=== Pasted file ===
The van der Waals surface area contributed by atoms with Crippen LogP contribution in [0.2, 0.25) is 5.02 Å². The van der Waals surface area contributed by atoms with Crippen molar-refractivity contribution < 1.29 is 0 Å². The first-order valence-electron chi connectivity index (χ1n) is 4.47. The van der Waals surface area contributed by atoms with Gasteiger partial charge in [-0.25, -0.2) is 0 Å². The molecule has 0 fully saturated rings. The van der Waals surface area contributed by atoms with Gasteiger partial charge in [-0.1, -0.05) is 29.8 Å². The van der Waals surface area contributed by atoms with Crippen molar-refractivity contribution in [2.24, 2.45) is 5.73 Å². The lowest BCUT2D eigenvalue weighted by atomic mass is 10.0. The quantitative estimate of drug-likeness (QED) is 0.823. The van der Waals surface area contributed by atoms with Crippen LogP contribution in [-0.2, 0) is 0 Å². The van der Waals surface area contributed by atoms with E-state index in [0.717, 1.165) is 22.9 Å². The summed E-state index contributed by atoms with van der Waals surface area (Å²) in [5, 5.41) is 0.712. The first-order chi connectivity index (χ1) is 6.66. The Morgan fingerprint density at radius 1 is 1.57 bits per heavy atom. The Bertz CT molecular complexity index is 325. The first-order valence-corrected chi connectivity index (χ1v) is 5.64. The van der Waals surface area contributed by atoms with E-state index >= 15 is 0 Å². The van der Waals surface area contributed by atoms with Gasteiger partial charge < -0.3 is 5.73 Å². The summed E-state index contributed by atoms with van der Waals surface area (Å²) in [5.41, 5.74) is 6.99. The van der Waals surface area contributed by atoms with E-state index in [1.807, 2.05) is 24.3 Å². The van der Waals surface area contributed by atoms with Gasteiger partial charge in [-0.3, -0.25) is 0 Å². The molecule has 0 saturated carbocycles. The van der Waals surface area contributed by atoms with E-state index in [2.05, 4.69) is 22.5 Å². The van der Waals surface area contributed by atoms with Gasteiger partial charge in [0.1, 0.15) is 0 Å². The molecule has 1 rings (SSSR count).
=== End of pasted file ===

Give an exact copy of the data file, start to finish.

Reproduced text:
The van der Waals surface area contributed by atoms with Crippen LogP contribution in [0.2, 0.25) is 5.02 Å². The van der Waals surface area contributed by atoms with Crippen molar-refractivity contribution < 1.29 is 0 Å². The first-order valence-electron chi connectivity index (χ1n) is 4.47. The van der Waals surface area contributed by atoms with Gasteiger partial charge in [-0.25, -0.2) is 0 Å². The molecule has 0 fully saturated rings. The van der Waals surface area contributed by atoms with Gasteiger partial charge in [-0.1, -0.05) is 29.8 Å². The van der Waals surface area contributed by atoms with Crippen molar-refractivity contribution in [2.24, 2.45) is 5.73 Å². The lowest BCUT2D eigenvalue weighted by atomic mass is 10.0. The quantitative estimate of drug-likeness (QED) is 0.823. The van der Waals surface area contributed by atoms with Crippen LogP contribution in [-0.2, 0) is 0 Å². The van der Waals surface area contributed by atoms with E-state index in [0.717, 1.165) is 22.9 Å². The summed E-state index contributed by atoms with van der Waals surface area (Å²) in [5, 5.41) is 0.712. The first-order chi connectivity index (χ1) is 6.66. The Morgan fingerprint density at radius 1 is 1.57 bits per heavy atom. The Bertz CT molecular complexity index is 325. The first-order valence-corrected chi connectivity index (χ1v) is 5.64. The van der Waals surface area contributed by atoms with E-state index >= 15 is 0 Å². The van der Waals surface area contributed by atoms with Gasteiger partial charge < -0.3 is 5.73 Å². The summed E-state index contributed by atoms with van der Waals surface area (Å²) in [5.41, 5.74) is 6.99. The van der Waals surface area contributed by atoms with E-state index in [1.807, 2.05) is 24.3 Å². The van der Waals surface area contributed by atoms with Gasteiger partial charge in [-0.3, -0.25) is 0 Å². The molecule has 0 saturated carbocycles. The van der Waals surface area contributed by atoms with E-state index in [2.05, 4.69) is 22.5 Å². The van der Waals surface area contributed by atoms with Gasteiger partial charge in [0.1, 0.15) is 0 Å². The molecule has 1 rings (SSSR count).